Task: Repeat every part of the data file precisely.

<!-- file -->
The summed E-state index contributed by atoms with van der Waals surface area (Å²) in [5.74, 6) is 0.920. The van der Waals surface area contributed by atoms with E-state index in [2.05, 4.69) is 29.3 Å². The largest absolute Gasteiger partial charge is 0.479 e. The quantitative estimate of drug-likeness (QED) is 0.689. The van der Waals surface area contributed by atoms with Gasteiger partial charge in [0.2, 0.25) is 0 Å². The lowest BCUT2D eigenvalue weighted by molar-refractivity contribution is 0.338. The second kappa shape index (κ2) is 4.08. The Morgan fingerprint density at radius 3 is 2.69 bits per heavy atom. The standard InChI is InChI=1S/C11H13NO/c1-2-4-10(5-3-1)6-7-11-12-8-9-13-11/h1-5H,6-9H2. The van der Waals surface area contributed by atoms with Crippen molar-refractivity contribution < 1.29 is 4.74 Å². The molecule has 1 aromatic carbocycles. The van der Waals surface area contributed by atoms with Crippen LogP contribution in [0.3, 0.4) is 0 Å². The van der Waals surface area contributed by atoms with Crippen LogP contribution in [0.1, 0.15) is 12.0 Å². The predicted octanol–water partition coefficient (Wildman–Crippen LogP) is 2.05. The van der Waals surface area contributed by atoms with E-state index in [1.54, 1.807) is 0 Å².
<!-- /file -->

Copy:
The summed E-state index contributed by atoms with van der Waals surface area (Å²) in [5.74, 6) is 0.920. The van der Waals surface area contributed by atoms with E-state index in [2.05, 4.69) is 29.3 Å². The largest absolute Gasteiger partial charge is 0.479 e. The quantitative estimate of drug-likeness (QED) is 0.689. The van der Waals surface area contributed by atoms with Gasteiger partial charge in [0.2, 0.25) is 0 Å². The lowest BCUT2D eigenvalue weighted by molar-refractivity contribution is 0.338. The second kappa shape index (κ2) is 4.08. The Morgan fingerprint density at radius 3 is 2.69 bits per heavy atom. The standard InChI is InChI=1S/C11H13NO/c1-2-4-10(5-3-1)6-7-11-12-8-9-13-11/h1-5H,6-9H2. The van der Waals surface area contributed by atoms with Crippen molar-refractivity contribution < 1.29 is 4.74 Å². The molecule has 1 aromatic carbocycles. The van der Waals surface area contributed by atoms with Crippen LogP contribution in [0.3, 0.4) is 0 Å². The van der Waals surface area contributed by atoms with Crippen LogP contribution in [0.1, 0.15) is 12.0 Å². The predicted octanol–water partition coefficient (Wildman–Crippen LogP) is 2.05. The van der Waals surface area contributed by atoms with E-state index in [1.54, 1.807) is 0 Å².